West Virginia Botanical Garden: Wild and Wonderful
West Virginia is “wild and wonderful” all around so its no question its botanical garden, set in Morgantown, would only be an extension of its beauty. While many residents and non-residents alike question its future with its declining population and deteriorating coal industry, WV has some of the most bountiful nature lessons that we can easily learn from. Up until now I’m still trying to finish up a book I picked up in the summer called Silent Spring by Rachel Carson (its just super informative, filled with case study after case study, highly recommend it!). Its the book that initiated the Sustainable Movement so to speak (or draw our attention towards a movement that is, was, and still is here all along). Its in this book I learned that there are natural solutions, or alternatives to harsh insecticides that eradicate pests that have diseased certain trees. I mention this because it pleased me to find out that a similar effort has been done at the botanical garden in saving the hemlock trees!
I get asked quite often why do you find solace in a botanical garden? Its because there lies the sustainable examination and solutions to global problems seen locally. Just yesterday, I had the pleasure of attending Claudia West’s lecture on “Creating Stunning Plant Communities that Stand the Test of Time” a testament to how plants should be arranged and selected. A key concern for most people in planting a garden is maintenance due to the abundance of weeds or invasive plants. A sustainable garden’s motto should always be “more functional, less maintenance.” This is accomplished by these basic principles:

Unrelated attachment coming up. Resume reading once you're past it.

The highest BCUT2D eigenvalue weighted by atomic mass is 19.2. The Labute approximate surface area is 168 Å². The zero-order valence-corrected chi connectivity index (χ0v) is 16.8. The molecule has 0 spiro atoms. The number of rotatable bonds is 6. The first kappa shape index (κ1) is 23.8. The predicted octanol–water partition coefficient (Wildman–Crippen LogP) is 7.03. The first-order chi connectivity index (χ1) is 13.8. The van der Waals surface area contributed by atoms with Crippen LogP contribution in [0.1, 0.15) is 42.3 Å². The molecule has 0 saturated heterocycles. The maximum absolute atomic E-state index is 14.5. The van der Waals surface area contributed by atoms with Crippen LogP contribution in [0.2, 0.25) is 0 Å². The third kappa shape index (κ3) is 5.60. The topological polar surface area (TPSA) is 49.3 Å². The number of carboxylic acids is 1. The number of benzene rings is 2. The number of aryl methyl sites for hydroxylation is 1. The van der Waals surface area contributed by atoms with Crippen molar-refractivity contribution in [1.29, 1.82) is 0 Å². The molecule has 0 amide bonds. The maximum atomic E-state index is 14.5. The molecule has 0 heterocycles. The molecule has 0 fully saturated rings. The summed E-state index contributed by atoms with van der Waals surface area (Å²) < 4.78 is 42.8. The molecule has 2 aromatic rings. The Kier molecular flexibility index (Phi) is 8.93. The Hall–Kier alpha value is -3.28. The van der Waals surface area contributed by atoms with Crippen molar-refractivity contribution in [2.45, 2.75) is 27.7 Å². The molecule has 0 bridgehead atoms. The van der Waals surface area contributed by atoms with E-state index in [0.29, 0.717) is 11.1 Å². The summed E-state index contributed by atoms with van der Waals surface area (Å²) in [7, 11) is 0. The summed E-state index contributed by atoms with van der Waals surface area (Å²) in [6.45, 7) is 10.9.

Replace mulch by covering area with dense vegetation, always work with nature not against it.
Ditch traditional ornamental landscaping by creating better plant communities.
Concerned with budget, yet? a low maintenance garden upfront saves on maintenance expenses in the future.
Better plant communities are achieved by incorporating plants from different stages.
Stages of plants are plants that range from reliable to bigger colonies. A mix of these helps accomplish biodiversity!
Now observe how there is limited to no mulch at the botanical garden.
The West Virginia Botanical Garden sits on 85 acres of land and what formerly was the Tibbs Run Reserve, a previous water basin for the people of Morgantown. Upon entering the garden you are gracefully welcomed by a flower show, followed by trails to choose from, and hidden butterfly gardens. The garden has an education and event center, that is actively planning camps and activities for children and adults.
For more information on the botanical garden visit their site here.